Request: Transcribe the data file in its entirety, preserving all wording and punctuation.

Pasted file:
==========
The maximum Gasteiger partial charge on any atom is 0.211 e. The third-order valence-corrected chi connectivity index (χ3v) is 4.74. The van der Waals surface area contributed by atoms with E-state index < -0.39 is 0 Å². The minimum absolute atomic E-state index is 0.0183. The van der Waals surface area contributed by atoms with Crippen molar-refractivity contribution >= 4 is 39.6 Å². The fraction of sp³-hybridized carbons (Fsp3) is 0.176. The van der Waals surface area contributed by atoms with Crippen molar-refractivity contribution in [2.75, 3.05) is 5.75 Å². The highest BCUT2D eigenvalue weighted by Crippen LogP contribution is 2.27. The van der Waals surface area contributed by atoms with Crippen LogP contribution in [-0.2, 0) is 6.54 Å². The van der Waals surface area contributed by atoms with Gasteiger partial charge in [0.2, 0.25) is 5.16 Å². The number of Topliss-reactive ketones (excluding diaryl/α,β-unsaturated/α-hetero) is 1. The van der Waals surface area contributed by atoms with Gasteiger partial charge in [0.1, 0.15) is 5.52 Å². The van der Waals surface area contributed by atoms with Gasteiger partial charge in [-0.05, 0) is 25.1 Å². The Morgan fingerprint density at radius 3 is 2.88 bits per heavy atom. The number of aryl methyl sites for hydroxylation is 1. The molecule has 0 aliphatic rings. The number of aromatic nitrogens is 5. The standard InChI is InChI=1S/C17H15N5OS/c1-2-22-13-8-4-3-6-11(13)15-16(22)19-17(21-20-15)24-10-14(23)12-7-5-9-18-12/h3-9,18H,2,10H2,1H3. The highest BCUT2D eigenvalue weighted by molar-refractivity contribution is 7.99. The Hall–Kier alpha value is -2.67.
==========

The maximum Gasteiger partial charge on any atom is 0.211 e. The third-order valence-corrected chi connectivity index (χ3v) is 4.74. The van der Waals surface area contributed by atoms with E-state index < -0.39 is 0 Å². The minimum absolute atomic E-state index is 0.0183. The van der Waals surface area contributed by atoms with Crippen molar-refractivity contribution >= 4 is 39.6 Å². The fraction of sp³-hybridized carbons (Fsp3) is 0.176. The van der Waals surface area contributed by atoms with Crippen molar-refractivity contribution in [2.75, 3.05) is 5.75 Å². The highest BCUT2D eigenvalue weighted by Crippen LogP contribution is 2.27. The van der Waals surface area contributed by atoms with Crippen LogP contribution in [-0.2, 0) is 6.54 Å². The van der Waals surface area contributed by atoms with Gasteiger partial charge in [0.2, 0.25) is 5.16 Å². The number of Topliss-reactive ketones (excluding diaryl/α,β-unsaturated/α-hetero) is 1. The van der Waals surface area contributed by atoms with Gasteiger partial charge in [0.1, 0.15) is 5.52 Å². The van der Waals surface area contributed by atoms with Gasteiger partial charge in [-0.05, 0) is 25.1 Å². The Morgan fingerprint density at radius 3 is 2.88 bits per heavy atom. The number of aryl methyl sites for hydroxylation is 1. The molecule has 0 aliphatic rings. The number of aromatic nitrogens is 5. The standard InChI is InChI=1S/C17H15N5OS/c1-2-22-13-8-4-3-6-11(13)15-16(22)19-17(21-20-15)24-10-14(23)12-7-5-9-18-12/h3-9,18H,2,10H2,1H3. The highest BCUT2D eigenvalue weighted by molar-refractivity contribution is 7.99. The Hall–Kier alpha value is -2.67.